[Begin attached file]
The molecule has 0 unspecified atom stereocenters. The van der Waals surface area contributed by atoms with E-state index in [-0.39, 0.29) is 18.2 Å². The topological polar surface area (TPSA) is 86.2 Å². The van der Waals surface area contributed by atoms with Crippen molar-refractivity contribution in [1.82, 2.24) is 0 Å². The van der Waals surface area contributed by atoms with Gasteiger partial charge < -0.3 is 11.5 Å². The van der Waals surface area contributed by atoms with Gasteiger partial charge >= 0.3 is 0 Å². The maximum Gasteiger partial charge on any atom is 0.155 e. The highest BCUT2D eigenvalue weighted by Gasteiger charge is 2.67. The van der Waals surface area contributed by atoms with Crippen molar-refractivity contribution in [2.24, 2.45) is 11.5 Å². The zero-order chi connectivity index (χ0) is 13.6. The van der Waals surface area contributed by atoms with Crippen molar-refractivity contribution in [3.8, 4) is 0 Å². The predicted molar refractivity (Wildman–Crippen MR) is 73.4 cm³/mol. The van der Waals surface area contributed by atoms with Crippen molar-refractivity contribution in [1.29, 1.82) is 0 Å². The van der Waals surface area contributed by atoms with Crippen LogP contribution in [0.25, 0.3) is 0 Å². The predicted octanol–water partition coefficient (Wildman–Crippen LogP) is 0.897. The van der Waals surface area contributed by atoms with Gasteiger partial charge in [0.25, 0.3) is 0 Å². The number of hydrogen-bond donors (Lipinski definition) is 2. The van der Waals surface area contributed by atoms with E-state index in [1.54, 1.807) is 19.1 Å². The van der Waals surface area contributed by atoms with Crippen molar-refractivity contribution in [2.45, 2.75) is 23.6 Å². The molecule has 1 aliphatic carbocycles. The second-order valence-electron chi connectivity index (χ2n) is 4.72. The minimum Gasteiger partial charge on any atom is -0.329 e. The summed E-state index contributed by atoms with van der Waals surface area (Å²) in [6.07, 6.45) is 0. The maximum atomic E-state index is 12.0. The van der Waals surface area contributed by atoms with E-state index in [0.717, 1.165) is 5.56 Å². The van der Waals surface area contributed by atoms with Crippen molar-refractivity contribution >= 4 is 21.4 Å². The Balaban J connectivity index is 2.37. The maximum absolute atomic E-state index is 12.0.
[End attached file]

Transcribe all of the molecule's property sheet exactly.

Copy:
The molecule has 0 unspecified atom stereocenters. The van der Waals surface area contributed by atoms with E-state index in [-0.39, 0.29) is 18.2 Å². The topological polar surface area (TPSA) is 86.2 Å². The van der Waals surface area contributed by atoms with Crippen molar-refractivity contribution in [1.82, 2.24) is 0 Å². The van der Waals surface area contributed by atoms with Gasteiger partial charge < -0.3 is 11.5 Å². The van der Waals surface area contributed by atoms with Gasteiger partial charge >= 0.3 is 0 Å². The maximum Gasteiger partial charge on any atom is 0.155 e. The highest BCUT2D eigenvalue weighted by Gasteiger charge is 2.67. The van der Waals surface area contributed by atoms with Crippen molar-refractivity contribution in [2.24, 2.45) is 11.5 Å². The zero-order chi connectivity index (χ0) is 13.6. The van der Waals surface area contributed by atoms with Crippen molar-refractivity contribution in [3.8, 4) is 0 Å². The predicted molar refractivity (Wildman–Crippen MR) is 73.4 cm³/mol. The van der Waals surface area contributed by atoms with Crippen molar-refractivity contribution in [1.29, 1.82) is 0 Å². The van der Waals surface area contributed by atoms with Crippen LogP contribution in [0.25, 0.3) is 0 Å². The predicted octanol–water partition coefficient (Wildman–Crippen LogP) is 0.897. The van der Waals surface area contributed by atoms with Gasteiger partial charge in [0.25, 0.3) is 0 Å². The number of hydrogen-bond donors (Lipinski definition) is 2. The van der Waals surface area contributed by atoms with E-state index in [1.54, 1.807) is 19.1 Å². The van der Waals surface area contributed by atoms with Crippen molar-refractivity contribution in [2.45, 2.75) is 23.6 Å². The molecule has 1 aliphatic carbocycles. The second-order valence-electron chi connectivity index (χ2n) is 4.72. The minimum Gasteiger partial charge on any atom is -0.329 e. The summed E-state index contributed by atoms with van der Waals surface area (Å²) in [6.07, 6.45) is 0. The maximum atomic E-state index is 12.0. The van der Waals surface area contributed by atoms with E-state index in [0.717, 1.165) is 5.56 Å². The van der Waals surface area contributed by atoms with Crippen molar-refractivity contribution >= 4 is 21.4 Å². The Balaban J connectivity index is 2.37. The maximum absolute atomic E-state index is 12.0.